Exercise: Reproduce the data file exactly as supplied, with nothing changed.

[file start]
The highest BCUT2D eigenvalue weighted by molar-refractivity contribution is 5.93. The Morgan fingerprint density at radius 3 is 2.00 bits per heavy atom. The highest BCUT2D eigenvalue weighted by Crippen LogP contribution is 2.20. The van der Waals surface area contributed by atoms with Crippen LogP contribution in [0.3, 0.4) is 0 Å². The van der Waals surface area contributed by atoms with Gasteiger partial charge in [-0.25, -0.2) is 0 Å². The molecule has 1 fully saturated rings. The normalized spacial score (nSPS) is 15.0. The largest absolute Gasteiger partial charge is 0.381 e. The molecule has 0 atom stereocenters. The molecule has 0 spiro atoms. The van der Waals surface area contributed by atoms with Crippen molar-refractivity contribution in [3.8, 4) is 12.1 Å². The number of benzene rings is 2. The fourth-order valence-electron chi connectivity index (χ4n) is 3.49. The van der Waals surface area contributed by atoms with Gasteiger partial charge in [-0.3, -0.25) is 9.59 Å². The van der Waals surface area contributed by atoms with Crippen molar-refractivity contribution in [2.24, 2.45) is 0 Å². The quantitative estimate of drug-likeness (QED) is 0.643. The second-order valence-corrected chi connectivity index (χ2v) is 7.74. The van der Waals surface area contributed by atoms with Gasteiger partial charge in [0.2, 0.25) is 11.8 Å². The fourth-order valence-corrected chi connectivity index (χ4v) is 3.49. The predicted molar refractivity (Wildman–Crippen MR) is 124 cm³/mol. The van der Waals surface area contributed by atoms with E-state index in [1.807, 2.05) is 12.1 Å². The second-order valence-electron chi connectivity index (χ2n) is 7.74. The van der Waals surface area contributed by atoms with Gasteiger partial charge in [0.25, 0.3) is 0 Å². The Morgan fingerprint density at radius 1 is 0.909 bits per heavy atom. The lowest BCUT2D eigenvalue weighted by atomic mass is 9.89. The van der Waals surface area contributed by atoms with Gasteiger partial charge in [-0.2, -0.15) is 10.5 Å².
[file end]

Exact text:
The highest BCUT2D eigenvalue weighted by molar-refractivity contribution is 5.93. The Morgan fingerprint density at radius 3 is 2.00 bits per heavy atom. The highest BCUT2D eigenvalue weighted by Crippen LogP contribution is 2.20. The van der Waals surface area contributed by atoms with Crippen LogP contribution in [0.3, 0.4) is 0 Å². The van der Waals surface area contributed by atoms with Gasteiger partial charge in [-0.25, -0.2) is 0 Å². The molecule has 1 fully saturated rings. The normalized spacial score (nSPS) is 15.0. The largest absolute Gasteiger partial charge is 0.381 e. The molecule has 0 atom stereocenters. The molecule has 0 spiro atoms. The van der Waals surface area contributed by atoms with Crippen molar-refractivity contribution in [3.8, 4) is 12.1 Å². The number of benzene rings is 2. The fourth-order valence-electron chi connectivity index (χ4n) is 3.49. The van der Waals surface area contributed by atoms with Gasteiger partial charge in [-0.3, -0.25) is 9.59 Å². The van der Waals surface area contributed by atoms with Crippen molar-refractivity contribution in [2.24, 2.45) is 0 Å². The quantitative estimate of drug-likeness (QED) is 0.643. The second-order valence-corrected chi connectivity index (χ2v) is 7.74. The van der Waals surface area contributed by atoms with Gasteiger partial charge in [0.2, 0.25) is 11.8 Å². The fourth-order valence-corrected chi connectivity index (χ4v) is 3.49. The predicted molar refractivity (Wildman–Crippen MR) is 124 cm³/mol. The van der Waals surface area contributed by atoms with E-state index in [1.807, 2.05) is 12.1 Å². The second-order valence-electron chi connectivity index (χ2n) is 7.74. The van der Waals surface area contributed by atoms with Gasteiger partial charge in [0.25, 0.3) is 0 Å². The Morgan fingerprint density at radius 1 is 0.909 bits per heavy atom. The lowest BCUT2D eigenvalue weighted by atomic mass is 9.89. The van der Waals surface area contributed by atoms with Gasteiger partial charge in [-0.2, -0.15) is 10.5 Å².